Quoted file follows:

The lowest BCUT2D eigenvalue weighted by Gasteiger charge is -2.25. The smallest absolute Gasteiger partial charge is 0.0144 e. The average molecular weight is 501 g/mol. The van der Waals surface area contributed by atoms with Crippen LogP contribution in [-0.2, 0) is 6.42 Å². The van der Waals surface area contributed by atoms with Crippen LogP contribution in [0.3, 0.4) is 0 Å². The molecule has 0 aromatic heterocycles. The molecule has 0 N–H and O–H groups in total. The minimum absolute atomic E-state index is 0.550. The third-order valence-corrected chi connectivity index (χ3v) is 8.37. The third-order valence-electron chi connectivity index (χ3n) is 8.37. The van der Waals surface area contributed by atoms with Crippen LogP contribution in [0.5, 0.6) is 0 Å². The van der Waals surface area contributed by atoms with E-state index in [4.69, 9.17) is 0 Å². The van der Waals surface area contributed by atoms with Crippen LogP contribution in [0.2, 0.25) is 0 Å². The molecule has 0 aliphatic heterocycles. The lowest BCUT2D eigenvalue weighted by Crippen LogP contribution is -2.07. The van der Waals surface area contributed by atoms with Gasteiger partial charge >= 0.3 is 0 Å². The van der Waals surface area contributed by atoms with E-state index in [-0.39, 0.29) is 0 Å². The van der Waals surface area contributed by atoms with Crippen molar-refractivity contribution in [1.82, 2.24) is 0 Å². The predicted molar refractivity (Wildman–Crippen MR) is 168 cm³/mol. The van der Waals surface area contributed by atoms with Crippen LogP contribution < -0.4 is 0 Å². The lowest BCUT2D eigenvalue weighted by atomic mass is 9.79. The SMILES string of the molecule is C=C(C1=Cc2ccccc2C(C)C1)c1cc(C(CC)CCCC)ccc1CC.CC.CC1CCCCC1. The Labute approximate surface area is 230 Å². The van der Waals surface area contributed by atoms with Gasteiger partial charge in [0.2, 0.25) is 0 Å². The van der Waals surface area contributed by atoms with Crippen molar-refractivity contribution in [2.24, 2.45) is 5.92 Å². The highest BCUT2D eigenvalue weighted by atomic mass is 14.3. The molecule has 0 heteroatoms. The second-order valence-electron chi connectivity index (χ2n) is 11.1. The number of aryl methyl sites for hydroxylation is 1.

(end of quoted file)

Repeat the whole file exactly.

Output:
The lowest BCUT2D eigenvalue weighted by Gasteiger charge is -2.25. The smallest absolute Gasteiger partial charge is 0.0144 e. The average molecular weight is 501 g/mol. The van der Waals surface area contributed by atoms with Crippen LogP contribution in [-0.2, 0) is 6.42 Å². The van der Waals surface area contributed by atoms with Crippen LogP contribution in [0.3, 0.4) is 0 Å². The molecule has 0 aromatic heterocycles. The molecule has 0 N–H and O–H groups in total. The minimum absolute atomic E-state index is 0.550. The third-order valence-corrected chi connectivity index (χ3v) is 8.37. The third-order valence-electron chi connectivity index (χ3n) is 8.37. The van der Waals surface area contributed by atoms with Crippen LogP contribution in [0.5, 0.6) is 0 Å². The van der Waals surface area contributed by atoms with E-state index in [4.69, 9.17) is 0 Å². The van der Waals surface area contributed by atoms with Crippen LogP contribution in [0.2, 0.25) is 0 Å². The molecule has 0 aliphatic heterocycles. The lowest BCUT2D eigenvalue weighted by Crippen LogP contribution is -2.07. The van der Waals surface area contributed by atoms with Gasteiger partial charge >= 0.3 is 0 Å². The van der Waals surface area contributed by atoms with E-state index in [-0.39, 0.29) is 0 Å². The van der Waals surface area contributed by atoms with Crippen molar-refractivity contribution in [1.82, 2.24) is 0 Å². The predicted molar refractivity (Wildman–Crippen MR) is 168 cm³/mol. The van der Waals surface area contributed by atoms with Crippen LogP contribution < -0.4 is 0 Å². The lowest BCUT2D eigenvalue weighted by atomic mass is 9.79. The SMILES string of the molecule is C=C(C1=Cc2ccccc2C(C)C1)c1cc(C(CC)CCCC)ccc1CC.CC.CC1CCCCC1. The Labute approximate surface area is 230 Å². The van der Waals surface area contributed by atoms with Gasteiger partial charge in [0.2, 0.25) is 0 Å². The van der Waals surface area contributed by atoms with Crippen molar-refractivity contribution in [2.24, 2.45) is 5.92 Å². The highest BCUT2D eigenvalue weighted by atomic mass is 14.3. The molecule has 0 heteroatoms. The second-order valence-electron chi connectivity index (χ2n) is 11.1. The number of aryl methyl sites for hydroxylation is 1.